I should have written this post weeks ago, but with lots of work and school deadlines and freezing my eggs and all the appointments associated with that, I didn’t have time to come up for air. And I know that is also a privilege.
I don’t write here very much any more, but I also can’t ignore what’s going on in the world—systemic racism and police brutality against Black people finally getting the attention they should have gotten a long time ago. Black lives matter.
Two good points I’ve seen online:
- You’re not an influencer if you’re just posting about products to buy—you’re a salesperson. (I don’t consider myself an influencer, but I do have a small audience.)
- I don’t know how to tell you you should care about other people.
In grad school, I’ve taken a few classes already focusing on cultural differences, for us to educate ourselves on the experience of someone from a different group. I listened to an episode recently on a podcast for therapists about cultural sensitivity and micro-aggressions, and the guest, a Black therapist named Narissa Harris talked about how cultural competency may not be attainable—but cultural humility and recognizing where we’re wrong is more realistic.
This graphic has been floating around social media, and I’ve found it really helpful. I know I’ve fucked up a lot here, in ways that I now recognize and probably in ways I don’t even know about yet. (But am learning.) I think I’ve been called out from time to time here on my privilege and didn’t recognize it. I’ve always realized I’ve been privileged socioeconomically, but never quite realized the extent of that, plus all the other ways I’m privileged, or even the extent of white privilege. (Here’s an interesting article I read for school that enumerates many of the ways white privilege shows up.)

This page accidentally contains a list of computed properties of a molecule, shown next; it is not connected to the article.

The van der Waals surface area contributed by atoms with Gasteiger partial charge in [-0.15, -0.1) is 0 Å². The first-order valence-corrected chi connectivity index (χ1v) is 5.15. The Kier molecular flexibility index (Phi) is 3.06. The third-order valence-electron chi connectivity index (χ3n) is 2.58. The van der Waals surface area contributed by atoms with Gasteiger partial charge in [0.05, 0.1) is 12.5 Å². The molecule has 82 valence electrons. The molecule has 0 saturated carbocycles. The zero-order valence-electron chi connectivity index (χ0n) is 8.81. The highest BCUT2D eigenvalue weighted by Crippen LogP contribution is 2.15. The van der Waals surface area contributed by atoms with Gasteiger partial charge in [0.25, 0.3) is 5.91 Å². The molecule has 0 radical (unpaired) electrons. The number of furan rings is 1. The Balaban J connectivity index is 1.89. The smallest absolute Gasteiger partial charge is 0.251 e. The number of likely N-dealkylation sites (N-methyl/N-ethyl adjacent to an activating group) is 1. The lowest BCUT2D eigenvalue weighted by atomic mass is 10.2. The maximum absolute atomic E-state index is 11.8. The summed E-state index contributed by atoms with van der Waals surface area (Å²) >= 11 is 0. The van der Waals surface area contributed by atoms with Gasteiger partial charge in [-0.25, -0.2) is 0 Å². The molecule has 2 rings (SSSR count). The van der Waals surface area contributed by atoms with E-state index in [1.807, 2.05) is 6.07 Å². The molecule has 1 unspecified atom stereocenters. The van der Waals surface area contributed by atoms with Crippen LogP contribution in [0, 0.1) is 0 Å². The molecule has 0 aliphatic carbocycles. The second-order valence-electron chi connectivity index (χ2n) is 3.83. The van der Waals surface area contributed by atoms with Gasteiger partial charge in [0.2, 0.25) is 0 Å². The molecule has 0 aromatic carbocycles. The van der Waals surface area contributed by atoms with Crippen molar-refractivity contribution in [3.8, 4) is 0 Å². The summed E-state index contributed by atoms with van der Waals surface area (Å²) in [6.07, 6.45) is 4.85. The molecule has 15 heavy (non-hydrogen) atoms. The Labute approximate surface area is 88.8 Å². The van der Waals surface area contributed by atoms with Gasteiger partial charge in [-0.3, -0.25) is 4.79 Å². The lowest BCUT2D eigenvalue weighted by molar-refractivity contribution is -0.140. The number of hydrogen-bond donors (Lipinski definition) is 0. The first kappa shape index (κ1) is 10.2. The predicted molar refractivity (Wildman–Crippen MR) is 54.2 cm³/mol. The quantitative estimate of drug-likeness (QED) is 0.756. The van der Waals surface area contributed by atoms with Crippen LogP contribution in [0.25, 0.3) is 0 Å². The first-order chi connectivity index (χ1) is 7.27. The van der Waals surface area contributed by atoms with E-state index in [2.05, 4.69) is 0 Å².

It’s not enough to be silently “not racist”—I’m learning how to be anti-racist, and one of the biggest lessons I’ve learned from what I’ve watched is that impact matters far more intent. Just because you didn’t mean for something to be racist, doesn’t mean that it wasn’t.
Cool, Theodora. Lots of words. What are you going to do?
I don’t post regularly enough to make some kind of statement about my content here that I can live up to. What I can do on this site is diversify the kind of resources I share, whether I’m talking about mental health/fitness/spirituality/books/products. (You can find some in this post.)
IRL, I’m working my way through these books, continuing to learn how I can be a culturally humble therapist—and human, donating to Black causes (Loveland Therapy Fund and the Black Journalists Therapy Relief Fund are two near and dear to my heart), and spending my money supporting Black-owned small businesses.
For some reason, particularly Black-owned jewelry businesses are coming onto my radar! (As an FYI, these are *not* affiliate links.)
BR Design Co makes really cute and affordable earrings.
This is out of my price range and probably yours too, but one of my friends told me about Mateo New York, and I am drooling.
I know I’ll fuck up, and I know that’s part of this too.